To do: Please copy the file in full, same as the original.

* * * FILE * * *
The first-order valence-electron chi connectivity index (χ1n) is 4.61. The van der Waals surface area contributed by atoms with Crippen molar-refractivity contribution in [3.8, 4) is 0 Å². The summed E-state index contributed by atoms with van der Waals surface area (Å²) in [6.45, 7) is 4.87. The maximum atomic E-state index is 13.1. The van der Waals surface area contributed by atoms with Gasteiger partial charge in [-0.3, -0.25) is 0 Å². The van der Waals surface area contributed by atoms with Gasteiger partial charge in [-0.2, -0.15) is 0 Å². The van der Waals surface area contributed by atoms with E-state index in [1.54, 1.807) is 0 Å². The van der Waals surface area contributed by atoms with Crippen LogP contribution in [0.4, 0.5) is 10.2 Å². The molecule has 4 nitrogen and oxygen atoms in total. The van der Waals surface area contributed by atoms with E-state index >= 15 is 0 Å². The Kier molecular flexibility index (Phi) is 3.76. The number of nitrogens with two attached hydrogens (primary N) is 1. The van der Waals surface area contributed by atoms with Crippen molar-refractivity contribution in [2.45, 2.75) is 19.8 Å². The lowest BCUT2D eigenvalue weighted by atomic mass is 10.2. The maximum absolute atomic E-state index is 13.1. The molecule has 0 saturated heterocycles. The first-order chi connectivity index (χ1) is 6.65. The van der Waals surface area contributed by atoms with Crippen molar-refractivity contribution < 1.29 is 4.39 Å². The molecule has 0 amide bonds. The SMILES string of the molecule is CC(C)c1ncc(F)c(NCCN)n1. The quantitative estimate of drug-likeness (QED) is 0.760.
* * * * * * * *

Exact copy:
The first-order valence-electron chi connectivity index (χ1n) is 4.61. The van der Waals surface area contributed by atoms with Crippen molar-refractivity contribution in [3.8, 4) is 0 Å². The summed E-state index contributed by atoms with van der Waals surface area (Å²) in [6.45, 7) is 4.87. The maximum atomic E-state index is 13.1. The van der Waals surface area contributed by atoms with Gasteiger partial charge in [-0.3, -0.25) is 0 Å². The van der Waals surface area contributed by atoms with Gasteiger partial charge in [-0.2, -0.15) is 0 Å². The van der Waals surface area contributed by atoms with E-state index in [1.54, 1.807) is 0 Å². The van der Waals surface area contributed by atoms with Crippen LogP contribution in [0.4, 0.5) is 10.2 Å². The molecule has 4 nitrogen and oxygen atoms in total. The van der Waals surface area contributed by atoms with E-state index >= 15 is 0 Å². The Kier molecular flexibility index (Phi) is 3.76. The number of nitrogens with two attached hydrogens (primary N) is 1. The van der Waals surface area contributed by atoms with Crippen molar-refractivity contribution in [2.45, 2.75) is 19.8 Å². The lowest BCUT2D eigenvalue weighted by atomic mass is 10.2. The maximum absolute atomic E-state index is 13.1. The molecule has 0 saturated heterocycles. The first-order chi connectivity index (χ1) is 6.65. The van der Waals surface area contributed by atoms with Crippen molar-refractivity contribution < 1.29 is 4.39 Å². The molecule has 0 amide bonds. The SMILES string of the molecule is CC(C)c1ncc(F)c(NCCN)n1. The quantitative estimate of drug-likeness (QED) is 0.760.